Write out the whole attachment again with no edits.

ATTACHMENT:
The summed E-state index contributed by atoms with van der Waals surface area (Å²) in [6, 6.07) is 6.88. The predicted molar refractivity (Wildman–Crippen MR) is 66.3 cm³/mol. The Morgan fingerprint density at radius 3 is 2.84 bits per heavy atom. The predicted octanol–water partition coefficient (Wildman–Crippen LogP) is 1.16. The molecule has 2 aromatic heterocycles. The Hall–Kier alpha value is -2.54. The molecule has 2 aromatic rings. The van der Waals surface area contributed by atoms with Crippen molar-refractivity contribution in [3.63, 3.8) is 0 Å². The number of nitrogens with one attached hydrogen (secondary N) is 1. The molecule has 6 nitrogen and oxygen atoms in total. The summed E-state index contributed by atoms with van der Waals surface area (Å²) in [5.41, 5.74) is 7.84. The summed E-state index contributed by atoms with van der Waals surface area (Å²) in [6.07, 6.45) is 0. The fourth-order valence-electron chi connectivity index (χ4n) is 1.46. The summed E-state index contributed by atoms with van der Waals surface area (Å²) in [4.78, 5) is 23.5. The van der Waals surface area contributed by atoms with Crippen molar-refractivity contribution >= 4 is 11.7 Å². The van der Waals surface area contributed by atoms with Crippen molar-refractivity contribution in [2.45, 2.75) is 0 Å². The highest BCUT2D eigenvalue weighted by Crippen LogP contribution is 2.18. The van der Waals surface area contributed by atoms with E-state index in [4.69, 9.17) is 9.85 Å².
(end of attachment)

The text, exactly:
The summed E-state index contributed by atoms with van der Waals surface area (Å²) in [6, 6.07) is 6.88. The predicted molar refractivity (Wildman–Crippen MR) is 66.3 cm³/mol. The Morgan fingerprint density at radius 3 is 2.84 bits per heavy atom. The predicted octanol–water partition coefficient (Wildman–Crippen LogP) is 1.16. The molecule has 2 aromatic heterocycles. The Hall–Kier alpha value is -2.54. The molecule has 2 aromatic rings. The van der Waals surface area contributed by atoms with Crippen molar-refractivity contribution in [3.63, 3.8) is 0 Å². The number of nitrogens with one attached hydrogen (secondary N) is 1. The molecule has 6 nitrogen and oxygen atoms in total. The summed E-state index contributed by atoms with van der Waals surface area (Å²) in [5.41, 5.74) is 7.84. The summed E-state index contributed by atoms with van der Waals surface area (Å²) in [6.07, 6.45) is 0. The fourth-order valence-electron chi connectivity index (χ4n) is 1.46. The summed E-state index contributed by atoms with van der Waals surface area (Å²) in [4.78, 5) is 23.5. The van der Waals surface area contributed by atoms with Crippen molar-refractivity contribution >= 4 is 11.7 Å². The van der Waals surface area contributed by atoms with Crippen molar-refractivity contribution in [2.45, 2.75) is 0 Å². The highest BCUT2D eigenvalue weighted by Crippen LogP contribution is 2.18. The van der Waals surface area contributed by atoms with E-state index in [4.69, 9.17) is 9.85 Å².